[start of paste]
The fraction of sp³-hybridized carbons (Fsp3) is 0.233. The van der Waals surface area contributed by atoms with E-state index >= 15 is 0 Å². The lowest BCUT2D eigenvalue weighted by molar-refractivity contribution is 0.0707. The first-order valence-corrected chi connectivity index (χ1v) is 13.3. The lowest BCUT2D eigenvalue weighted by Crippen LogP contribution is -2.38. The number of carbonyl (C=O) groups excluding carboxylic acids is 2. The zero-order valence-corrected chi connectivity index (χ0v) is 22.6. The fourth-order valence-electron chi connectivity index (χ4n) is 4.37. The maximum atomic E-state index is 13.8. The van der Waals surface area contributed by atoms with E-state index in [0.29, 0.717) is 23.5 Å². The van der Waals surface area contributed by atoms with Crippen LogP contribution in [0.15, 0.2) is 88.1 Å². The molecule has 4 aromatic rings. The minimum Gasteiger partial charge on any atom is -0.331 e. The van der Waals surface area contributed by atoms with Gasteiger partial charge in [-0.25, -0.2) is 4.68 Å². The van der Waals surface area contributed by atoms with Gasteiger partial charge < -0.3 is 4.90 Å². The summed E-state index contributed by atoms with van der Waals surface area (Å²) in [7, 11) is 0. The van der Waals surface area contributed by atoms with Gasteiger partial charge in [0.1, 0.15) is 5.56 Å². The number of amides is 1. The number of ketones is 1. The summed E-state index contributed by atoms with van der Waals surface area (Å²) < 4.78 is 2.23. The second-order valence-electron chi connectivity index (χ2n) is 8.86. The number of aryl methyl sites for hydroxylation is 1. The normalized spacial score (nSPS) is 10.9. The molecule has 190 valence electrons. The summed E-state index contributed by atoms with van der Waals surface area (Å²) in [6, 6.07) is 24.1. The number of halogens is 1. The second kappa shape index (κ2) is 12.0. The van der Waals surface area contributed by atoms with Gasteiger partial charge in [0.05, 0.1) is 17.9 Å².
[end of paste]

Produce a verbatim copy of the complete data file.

The fraction of sp³-hybridized carbons (Fsp3) is 0.233. The van der Waals surface area contributed by atoms with E-state index >= 15 is 0 Å². The lowest BCUT2D eigenvalue weighted by molar-refractivity contribution is 0.0707. The first-order valence-corrected chi connectivity index (χ1v) is 13.3. The lowest BCUT2D eigenvalue weighted by Crippen LogP contribution is -2.38. The number of carbonyl (C=O) groups excluding carboxylic acids is 2. The zero-order valence-corrected chi connectivity index (χ0v) is 22.6. The fourth-order valence-electron chi connectivity index (χ4n) is 4.37. The maximum atomic E-state index is 13.8. The van der Waals surface area contributed by atoms with E-state index in [0.29, 0.717) is 23.5 Å². The van der Waals surface area contributed by atoms with Crippen LogP contribution in [0.15, 0.2) is 88.1 Å². The molecule has 4 aromatic rings. The minimum Gasteiger partial charge on any atom is -0.331 e. The van der Waals surface area contributed by atoms with Gasteiger partial charge in [-0.25, -0.2) is 4.68 Å². The van der Waals surface area contributed by atoms with Gasteiger partial charge < -0.3 is 4.90 Å². The summed E-state index contributed by atoms with van der Waals surface area (Å²) in [7, 11) is 0. The van der Waals surface area contributed by atoms with Gasteiger partial charge in [0.1, 0.15) is 5.56 Å². The number of amides is 1. The number of ketones is 1. The summed E-state index contributed by atoms with van der Waals surface area (Å²) < 4.78 is 2.23. The second-order valence-electron chi connectivity index (χ2n) is 8.86. The number of aryl methyl sites for hydroxylation is 1. The normalized spacial score (nSPS) is 10.9. The molecule has 190 valence electrons. The summed E-state index contributed by atoms with van der Waals surface area (Å²) in [6, 6.07) is 24.1. The number of halogens is 1. The second kappa shape index (κ2) is 12.0. The van der Waals surface area contributed by atoms with Gasteiger partial charge in [0.05, 0.1) is 17.9 Å².